The team then estimated the annual consumption of those prey species for nearly 300 varieties of seabird, based on population counts and models.


Supernovae may have killed off large animals at dawn of Pleistocene

A nearby supernova remnant
A nearby supernova remnant.
Lawrence - About 2.6 million years ago, an oddly bright light arrived in the prehistoric sky and lingered there for weeks or months. It was a supernova some 150 light years away from Earth. Within a few hundred years, long after the strange light in the sky had dwindled, a tsunami of cosmic energy from that same shattering star explosion could have reached our planet and pummeled the atmosphere, touching off climate change and triggering mass extinctions of large ocean animals, including a shark species that was the size of a school bus.

The effects of such a supernova - and possibly more than one - on large ocean life are detailed in a paper just published in Astrobiology.

"I've been doing research like this for about 15 years, and always in the past it's been based on what we know generally about the universe - that these supernovae should have affected Earth at some time or another," said lead author Adrian Melott, professor emeritus of physics & astronomy at the University of Kansas. "This time, it's different. We have evidence of nearby events at a specific time. We know about how far away they were, so we can actually compute how that would have affected the Earth and compare it to what we know about what happened at that time - it's much more specific."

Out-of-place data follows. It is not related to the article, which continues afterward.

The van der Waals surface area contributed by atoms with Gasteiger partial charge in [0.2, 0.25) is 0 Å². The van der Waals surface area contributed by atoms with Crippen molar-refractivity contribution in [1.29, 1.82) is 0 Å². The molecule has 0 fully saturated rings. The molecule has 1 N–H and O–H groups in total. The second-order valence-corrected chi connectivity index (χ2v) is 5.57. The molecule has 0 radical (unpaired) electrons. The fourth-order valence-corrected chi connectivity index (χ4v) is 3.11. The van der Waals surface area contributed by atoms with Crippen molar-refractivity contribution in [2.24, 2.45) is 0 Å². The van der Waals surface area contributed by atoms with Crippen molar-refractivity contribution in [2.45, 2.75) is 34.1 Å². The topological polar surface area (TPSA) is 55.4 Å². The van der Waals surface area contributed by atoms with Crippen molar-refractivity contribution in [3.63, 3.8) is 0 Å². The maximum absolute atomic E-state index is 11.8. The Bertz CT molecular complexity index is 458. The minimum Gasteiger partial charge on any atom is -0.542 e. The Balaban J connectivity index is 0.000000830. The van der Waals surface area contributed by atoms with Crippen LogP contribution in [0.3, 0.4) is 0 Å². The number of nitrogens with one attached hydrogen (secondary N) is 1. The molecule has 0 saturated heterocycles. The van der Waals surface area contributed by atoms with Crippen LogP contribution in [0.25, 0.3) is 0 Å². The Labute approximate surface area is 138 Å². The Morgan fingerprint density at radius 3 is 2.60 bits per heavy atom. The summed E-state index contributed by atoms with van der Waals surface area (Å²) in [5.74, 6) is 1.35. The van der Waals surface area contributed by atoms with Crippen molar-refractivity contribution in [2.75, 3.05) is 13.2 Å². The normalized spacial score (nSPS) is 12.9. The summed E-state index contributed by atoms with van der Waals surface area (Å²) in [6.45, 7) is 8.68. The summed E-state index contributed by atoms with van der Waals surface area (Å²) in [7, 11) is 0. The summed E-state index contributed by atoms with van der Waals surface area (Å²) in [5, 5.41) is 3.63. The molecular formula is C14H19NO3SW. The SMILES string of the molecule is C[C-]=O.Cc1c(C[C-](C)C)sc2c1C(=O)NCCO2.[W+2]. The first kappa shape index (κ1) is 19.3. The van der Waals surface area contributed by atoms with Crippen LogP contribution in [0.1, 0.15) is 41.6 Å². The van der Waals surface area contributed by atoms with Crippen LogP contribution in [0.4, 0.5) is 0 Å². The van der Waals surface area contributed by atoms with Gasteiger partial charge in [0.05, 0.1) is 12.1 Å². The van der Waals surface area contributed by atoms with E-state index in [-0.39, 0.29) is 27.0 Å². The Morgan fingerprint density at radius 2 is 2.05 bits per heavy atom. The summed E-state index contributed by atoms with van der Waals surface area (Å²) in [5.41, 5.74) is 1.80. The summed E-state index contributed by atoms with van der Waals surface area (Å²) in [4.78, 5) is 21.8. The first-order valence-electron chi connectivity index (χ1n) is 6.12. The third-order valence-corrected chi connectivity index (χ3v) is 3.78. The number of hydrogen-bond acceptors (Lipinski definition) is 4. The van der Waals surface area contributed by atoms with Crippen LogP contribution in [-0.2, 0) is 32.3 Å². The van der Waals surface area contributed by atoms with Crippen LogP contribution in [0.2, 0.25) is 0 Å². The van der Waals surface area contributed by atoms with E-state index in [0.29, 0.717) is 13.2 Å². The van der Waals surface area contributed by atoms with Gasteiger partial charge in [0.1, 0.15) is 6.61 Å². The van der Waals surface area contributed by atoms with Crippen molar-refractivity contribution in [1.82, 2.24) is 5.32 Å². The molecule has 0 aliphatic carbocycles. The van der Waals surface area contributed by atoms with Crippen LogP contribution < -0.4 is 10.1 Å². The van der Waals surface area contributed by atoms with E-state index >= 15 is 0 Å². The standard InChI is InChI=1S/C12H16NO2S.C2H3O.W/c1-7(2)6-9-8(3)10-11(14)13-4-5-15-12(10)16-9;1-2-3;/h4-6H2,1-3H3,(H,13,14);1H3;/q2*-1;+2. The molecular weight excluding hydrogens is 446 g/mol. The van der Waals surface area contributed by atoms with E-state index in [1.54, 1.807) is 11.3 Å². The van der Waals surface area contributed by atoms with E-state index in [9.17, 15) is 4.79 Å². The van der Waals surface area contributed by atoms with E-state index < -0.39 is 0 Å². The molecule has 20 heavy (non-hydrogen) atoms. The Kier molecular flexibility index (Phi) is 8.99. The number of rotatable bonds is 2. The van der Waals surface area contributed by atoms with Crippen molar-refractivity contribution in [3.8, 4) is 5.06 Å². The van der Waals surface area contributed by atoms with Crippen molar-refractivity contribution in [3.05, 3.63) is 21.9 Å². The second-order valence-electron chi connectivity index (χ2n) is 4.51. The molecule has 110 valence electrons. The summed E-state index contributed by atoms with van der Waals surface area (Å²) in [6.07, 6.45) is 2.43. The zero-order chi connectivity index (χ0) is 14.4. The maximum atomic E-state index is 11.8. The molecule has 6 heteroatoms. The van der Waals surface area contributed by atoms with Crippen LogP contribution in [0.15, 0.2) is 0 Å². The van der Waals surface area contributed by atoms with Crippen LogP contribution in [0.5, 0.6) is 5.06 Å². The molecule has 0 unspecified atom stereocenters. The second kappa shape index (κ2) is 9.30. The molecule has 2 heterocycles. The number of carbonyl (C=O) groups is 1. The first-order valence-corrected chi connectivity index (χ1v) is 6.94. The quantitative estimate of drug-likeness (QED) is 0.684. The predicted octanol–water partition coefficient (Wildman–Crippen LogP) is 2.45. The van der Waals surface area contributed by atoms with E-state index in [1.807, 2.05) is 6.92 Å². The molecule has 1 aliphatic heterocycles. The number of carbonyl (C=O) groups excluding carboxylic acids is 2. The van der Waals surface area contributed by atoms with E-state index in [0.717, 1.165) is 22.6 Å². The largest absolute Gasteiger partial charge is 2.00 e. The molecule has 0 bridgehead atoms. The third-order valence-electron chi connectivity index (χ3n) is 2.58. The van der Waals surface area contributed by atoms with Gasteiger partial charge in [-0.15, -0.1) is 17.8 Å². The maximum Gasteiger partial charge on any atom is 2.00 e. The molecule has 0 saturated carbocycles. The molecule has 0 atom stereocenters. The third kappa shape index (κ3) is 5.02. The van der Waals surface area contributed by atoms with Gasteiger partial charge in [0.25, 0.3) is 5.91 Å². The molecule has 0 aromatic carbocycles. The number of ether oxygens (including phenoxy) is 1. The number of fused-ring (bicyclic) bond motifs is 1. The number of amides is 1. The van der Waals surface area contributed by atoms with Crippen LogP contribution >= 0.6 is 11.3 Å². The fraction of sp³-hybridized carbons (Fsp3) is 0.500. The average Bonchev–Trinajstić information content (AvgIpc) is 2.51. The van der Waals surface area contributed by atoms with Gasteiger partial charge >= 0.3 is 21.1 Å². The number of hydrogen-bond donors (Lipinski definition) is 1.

Melott said recent papers revealing ancient seabed deposits of iron-60 isotopes provided the "slam-dunk" evidence of the timing and distance of supernovae.

"As far back as the mid-1990s, people said, 'Hey, look for iron-60. It's a telltale because there's no other way for it to get to Earth but from a supernova.' Because iron-60 is radioactive, if it was formed with the Earth it would be long gone by now. So, it had to have been rained down on us. There's some debate about whether there was only one supernova really nearby or a whole chain of them. I kind of favor a combo of the two - a big chain with one that was unusually powerful and close. If you look at iron-60 residue, there's a huge spike 2.6 million years ago, but there's excess scattered clear back 10 million years."